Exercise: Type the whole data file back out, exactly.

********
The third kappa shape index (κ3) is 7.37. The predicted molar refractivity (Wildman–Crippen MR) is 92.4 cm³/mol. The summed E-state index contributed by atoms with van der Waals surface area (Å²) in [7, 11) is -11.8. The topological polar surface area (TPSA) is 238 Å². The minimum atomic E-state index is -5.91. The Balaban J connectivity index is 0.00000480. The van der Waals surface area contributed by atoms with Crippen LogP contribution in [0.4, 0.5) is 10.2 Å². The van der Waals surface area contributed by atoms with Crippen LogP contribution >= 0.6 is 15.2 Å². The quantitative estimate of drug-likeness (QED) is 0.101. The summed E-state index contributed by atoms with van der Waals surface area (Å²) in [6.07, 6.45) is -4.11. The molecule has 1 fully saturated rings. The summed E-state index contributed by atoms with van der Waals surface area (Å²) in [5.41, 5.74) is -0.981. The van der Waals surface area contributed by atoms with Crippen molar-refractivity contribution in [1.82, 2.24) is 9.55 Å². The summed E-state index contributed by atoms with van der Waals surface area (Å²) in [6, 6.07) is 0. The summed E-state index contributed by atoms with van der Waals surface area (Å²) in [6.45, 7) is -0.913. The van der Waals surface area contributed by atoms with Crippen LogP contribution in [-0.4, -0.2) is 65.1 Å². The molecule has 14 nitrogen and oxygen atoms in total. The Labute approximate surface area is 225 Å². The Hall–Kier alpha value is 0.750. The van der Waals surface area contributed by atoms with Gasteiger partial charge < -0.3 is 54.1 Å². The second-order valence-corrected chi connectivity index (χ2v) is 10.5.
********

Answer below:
The third kappa shape index (κ3) is 7.37. The predicted molar refractivity (Wildman–Crippen MR) is 92.4 cm³/mol. The summed E-state index contributed by atoms with van der Waals surface area (Å²) in [7, 11) is -11.8. The topological polar surface area (TPSA) is 238 Å². The minimum atomic E-state index is -5.91. The Balaban J connectivity index is 0.00000480. The van der Waals surface area contributed by atoms with Crippen LogP contribution in [0.4, 0.5) is 10.2 Å². The van der Waals surface area contributed by atoms with Crippen LogP contribution >= 0.6 is 15.2 Å². The quantitative estimate of drug-likeness (QED) is 0.101. The summed E-state index contributed by atoms with van der Waals surface area (Å²) in [6.07, 6.45) is -4.11. The molecule has 1 fully saturated rings. The summed E-state index contributed by atoms with van der Waals surface area (Å²) in [5.41, 5.74) is -0.981. The van der Waals surface area contributed by atoms with Crippen molar-refractivity contribution in [1.82, 2.24) is 9.55 Å². The summed E-state index contributed by atoms with van der Waals surface area (Å²) in [6, 6.07) is 0. The summed E-state index contributed by atoms with van der Waals surface area (Å²) in [6.45, 7) is -0.913. The van der Waals surface area contributed by atoms with Crippen LogP contribution in [-0.4, -0.2) is 65.1 Å². The molecule has 14 nitrogen and oxygen atoms in total. The Labute approximate surface area is 225 Å². The Hall–Kier alpha value is 0.750. The van der Waals surface area contributed by atoms with Gasteiger partial charge < -0.3 is 54.1 Å². The second-order valence-corrected chi connectivity index (χ2v) is 10.5.